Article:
Artificial Insemination (IUI)

Artificial insemination, also known as intrauterine insemination (IUI), is a technique that involves placing sperm inside the woman’s uterus with a catheter to achieve fertilization. Unlike IVF, artificial insemination does not require the collection of eggs from the ovaries or fertilization outside the body.

Atlantic Reproductive, a leading fertility clinic in Raleigh, NC, specializes in fertility treatments, including artificial insemination. Our practice is known for providing comprehensive and compassionate care — and the IUI process must be performed by a licensed medical professional.

IUI Process for Our Raleigh-area Patients

Intrauterine insemination is a painless process that takes place in our clinic over the course of a few minutes. It’s done at the time of peak ovulation. So, how does it work?

First, sperm that has been washed is injected into the uterus. Washed sperm is used because the washing process strips semen of certain chemicals that can irritate the uterine tissue and reduce the IUI success rate. This can be sperm from a partner or from a sperm donor.

After injection occurs, the woman will spend a few minutes lying down and resting on the table in order to maximize the IUI success rate.

Watch the video to learn more. The transcript is below.

Form a Relationship & Work with Our Raleigh, NC Fertility Doctors

Over the years, Dr. David Walmer and Dr. Susannah Copland have helped hundreds of patients add to their families through artificial insemination. To see if IUI is a good option for you, contact Atlantic Reproductive Center today to schedule an appointment. We regularly see patients from all over the Triangle, including Raleigh, Cary, Durham, Chapel Hill, Fayetteville and beyond!

Transcript of video about IUI

So when you meet with your patients to talk about all the different fertility tools we have to offer, there’s a lot of different options. There are a lot of different initials we throw around: IUI, INVOcell, IVF. If we start with IUI, what do you tell your patients about IUI?

I start with IUI is an acronym for intrauterine insemination. It’s for a selected group of patients. Sperm have to get through two barriers to get into the upper reproductive tract. 90% of the sperm never get out of the vagina, another 90% don’t get out of the cervix, so it’s one way of correcting low sperm numbers and enhancing that. It’s also a way of improving morphology because of the washing technique that’s done. The technique involves putting the sperm through a gradient and separating the liquid portion of the sperm from the cells. The liquid-if even one drop of that got into the uterus, the woman would have severe reactions, fever, cramping. So, it’s important to separate those two things. But it can put the sperm directly into the uterus.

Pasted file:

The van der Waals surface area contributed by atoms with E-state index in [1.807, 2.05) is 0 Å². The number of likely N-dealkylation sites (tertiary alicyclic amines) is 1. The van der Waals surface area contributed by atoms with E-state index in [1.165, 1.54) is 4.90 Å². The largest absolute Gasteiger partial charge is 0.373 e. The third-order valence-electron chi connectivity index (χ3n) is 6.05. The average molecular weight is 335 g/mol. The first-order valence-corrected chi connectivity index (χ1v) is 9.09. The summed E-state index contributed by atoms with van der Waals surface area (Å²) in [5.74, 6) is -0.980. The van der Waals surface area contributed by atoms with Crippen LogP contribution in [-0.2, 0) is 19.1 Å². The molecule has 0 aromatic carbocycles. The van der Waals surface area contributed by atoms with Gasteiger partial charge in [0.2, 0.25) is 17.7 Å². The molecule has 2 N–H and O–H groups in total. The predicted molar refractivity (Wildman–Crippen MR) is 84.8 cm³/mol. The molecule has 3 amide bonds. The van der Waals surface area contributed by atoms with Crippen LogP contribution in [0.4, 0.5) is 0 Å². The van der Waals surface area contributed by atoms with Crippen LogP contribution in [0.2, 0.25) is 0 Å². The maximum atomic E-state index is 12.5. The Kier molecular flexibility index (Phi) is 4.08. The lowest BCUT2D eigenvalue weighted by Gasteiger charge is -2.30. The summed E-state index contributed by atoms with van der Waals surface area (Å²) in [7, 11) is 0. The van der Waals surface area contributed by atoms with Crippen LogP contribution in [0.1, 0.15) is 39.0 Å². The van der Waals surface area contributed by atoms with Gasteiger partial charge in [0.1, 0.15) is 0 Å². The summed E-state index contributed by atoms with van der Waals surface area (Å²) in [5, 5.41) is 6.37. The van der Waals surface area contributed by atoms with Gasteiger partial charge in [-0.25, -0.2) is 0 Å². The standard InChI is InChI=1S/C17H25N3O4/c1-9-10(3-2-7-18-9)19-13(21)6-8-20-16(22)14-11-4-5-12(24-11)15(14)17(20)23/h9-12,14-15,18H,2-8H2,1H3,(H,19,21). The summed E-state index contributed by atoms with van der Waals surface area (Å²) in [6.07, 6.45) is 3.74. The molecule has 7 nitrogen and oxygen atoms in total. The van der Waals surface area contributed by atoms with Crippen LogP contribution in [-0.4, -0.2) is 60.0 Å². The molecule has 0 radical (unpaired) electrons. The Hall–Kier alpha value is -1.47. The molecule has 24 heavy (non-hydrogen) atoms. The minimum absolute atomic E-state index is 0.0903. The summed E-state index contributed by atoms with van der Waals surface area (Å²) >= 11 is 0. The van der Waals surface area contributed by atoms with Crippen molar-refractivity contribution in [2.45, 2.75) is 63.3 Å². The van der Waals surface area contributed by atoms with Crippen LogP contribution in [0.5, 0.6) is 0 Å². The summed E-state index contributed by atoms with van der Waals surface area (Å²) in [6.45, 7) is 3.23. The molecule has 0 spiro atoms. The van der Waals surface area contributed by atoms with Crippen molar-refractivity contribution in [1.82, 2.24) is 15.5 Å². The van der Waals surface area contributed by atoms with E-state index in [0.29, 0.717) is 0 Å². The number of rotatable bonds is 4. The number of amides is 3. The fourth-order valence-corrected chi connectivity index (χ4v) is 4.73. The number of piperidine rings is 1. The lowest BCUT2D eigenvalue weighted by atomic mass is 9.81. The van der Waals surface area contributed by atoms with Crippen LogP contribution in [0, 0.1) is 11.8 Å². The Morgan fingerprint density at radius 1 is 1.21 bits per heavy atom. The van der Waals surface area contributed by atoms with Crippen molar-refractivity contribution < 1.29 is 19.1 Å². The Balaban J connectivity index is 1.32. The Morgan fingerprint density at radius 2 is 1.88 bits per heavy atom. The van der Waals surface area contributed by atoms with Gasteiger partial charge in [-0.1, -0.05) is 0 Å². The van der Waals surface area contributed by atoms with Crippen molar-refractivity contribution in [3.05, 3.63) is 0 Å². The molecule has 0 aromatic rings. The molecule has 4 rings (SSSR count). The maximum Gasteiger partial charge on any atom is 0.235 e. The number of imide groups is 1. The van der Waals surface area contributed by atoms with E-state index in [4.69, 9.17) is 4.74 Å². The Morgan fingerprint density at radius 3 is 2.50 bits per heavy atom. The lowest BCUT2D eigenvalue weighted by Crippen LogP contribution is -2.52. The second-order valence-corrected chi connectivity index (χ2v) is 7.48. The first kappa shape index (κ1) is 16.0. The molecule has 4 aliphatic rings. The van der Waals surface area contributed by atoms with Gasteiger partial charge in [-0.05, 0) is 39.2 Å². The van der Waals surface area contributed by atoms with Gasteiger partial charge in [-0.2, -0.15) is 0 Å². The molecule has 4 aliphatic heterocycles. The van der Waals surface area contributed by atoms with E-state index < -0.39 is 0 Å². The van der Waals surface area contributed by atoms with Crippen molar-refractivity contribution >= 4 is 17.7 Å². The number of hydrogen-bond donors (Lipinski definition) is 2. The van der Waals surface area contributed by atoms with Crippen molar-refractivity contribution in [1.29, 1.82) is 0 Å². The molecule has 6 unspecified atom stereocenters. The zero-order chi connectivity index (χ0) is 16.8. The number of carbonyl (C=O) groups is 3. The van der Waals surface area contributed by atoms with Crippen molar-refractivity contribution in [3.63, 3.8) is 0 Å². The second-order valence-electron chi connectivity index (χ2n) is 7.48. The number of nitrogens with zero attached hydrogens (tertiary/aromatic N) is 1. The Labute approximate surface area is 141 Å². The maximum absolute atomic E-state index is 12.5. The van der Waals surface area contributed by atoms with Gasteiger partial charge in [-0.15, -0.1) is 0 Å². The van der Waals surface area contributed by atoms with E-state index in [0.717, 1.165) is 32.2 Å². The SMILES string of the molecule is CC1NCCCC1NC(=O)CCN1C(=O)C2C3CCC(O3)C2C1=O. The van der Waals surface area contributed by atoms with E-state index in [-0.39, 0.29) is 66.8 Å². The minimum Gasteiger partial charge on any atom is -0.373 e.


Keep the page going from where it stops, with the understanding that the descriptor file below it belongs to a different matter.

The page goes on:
Once the sperm’s been processed, we load it into a catheter, and there’s a speculum in the vagina which exposes the cervix. You can thread the IUI catheter into the cervix or through the cervical canal and then into the upper cavity. When you deposit the sperm in the upper uterus, you’ve essentially increased the sperm count by a factor of 50-fold.

So you’ve washed the sperm so that the ejaculate is no longer there. You’ve bypassed one barrier that may be making it hard for that sperm to get to the woman’s eggs.

So, Susannah, how do you help your patients decide if they’re a good candidate for IUI?

For IUI to work, you have to have a sperm sample that’s high enough that it can get through the washing process and still have a good number of sperm to put up into the uterus and open Fallopian tubes. Because the only barrier that is going to be bypassed with IUI is the cervical mucus barrier. Because the sperm still has to swim up the Fallopian tube and the egg still has to be grabbed by the Fallopian tube. They have to meet there and make their way back to the uterus. So when patients have completed their fertility workup, and they have a reasonable semen analysis, everything from normal to just a little bit abnormal, and they have open tubes, I talk to them about the data that shows that 1 in 4 couples will get pregnant, in up to three inseminations.

If they are pregnant in those three inseminations, then we’ve gotten to the goal. If they’re not pregnant, then we know that we must have another barrier. Either the eggs and sperm aren’t finding each other, or the eggs and sperm are not interacting appropriately to achieve a fertilized embryo, or the fertilized embryo is not of the quality that is able to get to the uterus to make an implantation to make an ongoing pregnancy. So, we would talk about other tools we could use, such as INVOcell or IVF.